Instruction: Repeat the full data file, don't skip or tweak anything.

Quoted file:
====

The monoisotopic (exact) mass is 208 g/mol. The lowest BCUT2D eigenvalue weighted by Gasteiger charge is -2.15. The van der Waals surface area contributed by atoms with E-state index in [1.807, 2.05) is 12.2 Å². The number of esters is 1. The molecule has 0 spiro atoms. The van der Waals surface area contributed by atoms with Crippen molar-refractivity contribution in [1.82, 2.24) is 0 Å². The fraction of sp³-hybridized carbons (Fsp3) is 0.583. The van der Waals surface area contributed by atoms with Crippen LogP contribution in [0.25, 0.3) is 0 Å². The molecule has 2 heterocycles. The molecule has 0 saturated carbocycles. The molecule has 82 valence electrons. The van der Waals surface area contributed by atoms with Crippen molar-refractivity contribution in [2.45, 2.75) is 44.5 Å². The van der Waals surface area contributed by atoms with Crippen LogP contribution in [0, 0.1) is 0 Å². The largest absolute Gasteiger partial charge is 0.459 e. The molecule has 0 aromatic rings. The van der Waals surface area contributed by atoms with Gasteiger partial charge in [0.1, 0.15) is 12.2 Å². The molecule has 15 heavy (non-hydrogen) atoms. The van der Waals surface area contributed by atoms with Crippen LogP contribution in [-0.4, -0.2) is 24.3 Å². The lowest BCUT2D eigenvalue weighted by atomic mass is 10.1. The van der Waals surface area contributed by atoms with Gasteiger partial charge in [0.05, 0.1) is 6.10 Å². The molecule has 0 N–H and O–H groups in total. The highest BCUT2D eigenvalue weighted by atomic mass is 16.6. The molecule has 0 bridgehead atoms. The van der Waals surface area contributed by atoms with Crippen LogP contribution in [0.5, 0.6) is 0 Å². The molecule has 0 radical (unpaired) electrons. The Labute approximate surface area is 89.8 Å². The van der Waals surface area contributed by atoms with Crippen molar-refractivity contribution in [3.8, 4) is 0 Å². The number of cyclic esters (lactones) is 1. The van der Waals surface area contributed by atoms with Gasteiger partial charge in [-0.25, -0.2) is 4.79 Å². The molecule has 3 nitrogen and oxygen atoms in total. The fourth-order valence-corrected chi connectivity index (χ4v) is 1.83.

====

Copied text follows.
The monoisotopic (exact) mass is 208 g/mol. The lowest BCUT2D eigenvalue weighted by Gasteiger charge is -2.15. The van der Waals surface area contributed by atoms with E-state index in [1.807, 2.05) is 12.2 Å². The number of esters is 1. The molecule has 0 spiro atoms. The van der Waals surface area contributed by atoms with Crippen molar-refractivity contribution in [1.82, 2.24) is 0 Å². The fraction of sp³-hybridized carbons (Fsp3) is 0.583. The van der Waals surface area contributed by atoms with Crippen LogP contribution in [0.25, 0.3) is 0 Å². The molecule has 2 heterocycles. The molecule has 0 saturated carbocycles. The molecule has 82 valence electrons. The van der Waals surface area contributed by atoms with Crippen molar-refractivity contribution in [2.45, 2.75) is 44.5 Å². The van der Waals surface area contributed by atoms with Crippen LogP contribution in [0, 0.1) is 0 Å². The largest absolute Gasteiger partial charge is 0.459 e. The molecule has 0 aromatic rings. The van der Waals surface area contributed by atoms with Gasteiger partial charge in [0.1, 0.15) is 12.2 Å². The molecule has 15 heavy (non-hydrogen) atoms. The van der Waals surface area contributed by atoms with Crippen LogP contribution in [-0.4, -0.2) is 24.3 Å². The lowest BCUT2D eigenvalue weighted by atomic mass is 10.1. The van der Waals surface area contributed by atoms with Gasteiger partial charge in [0.05, 0.1) is 6.10 Å². The molecule has 0 N–H and O–H groups in total. The highest BCUT2D eigenvalue weighted by atomic mass is 16.6. The molecule has 0 bridgehead atoms. The van der Waals surface area contributed by atoms with Crippen LogP contribution in [0.5, 0.6) is 0 Å². The molecule has 0 radical (unpaired) electrons. The Labute approximate surface area is 89.8 Å². The van der Waals surface area contributed by atoms with Crippen molar-refractivity contribution in [3.8, 4) is 0 Å². The number of cyclic esters (lactones) is 1. The van der Waals surface area contributed by atoms with Gasteiger partial charge in [-0.25, -0.2) is 4.79 Å². The molecule has 3 nitrogen and oxygen atoms in total. The fourth-order valence-corrected chi connectivity index (χ4v) is 1.83.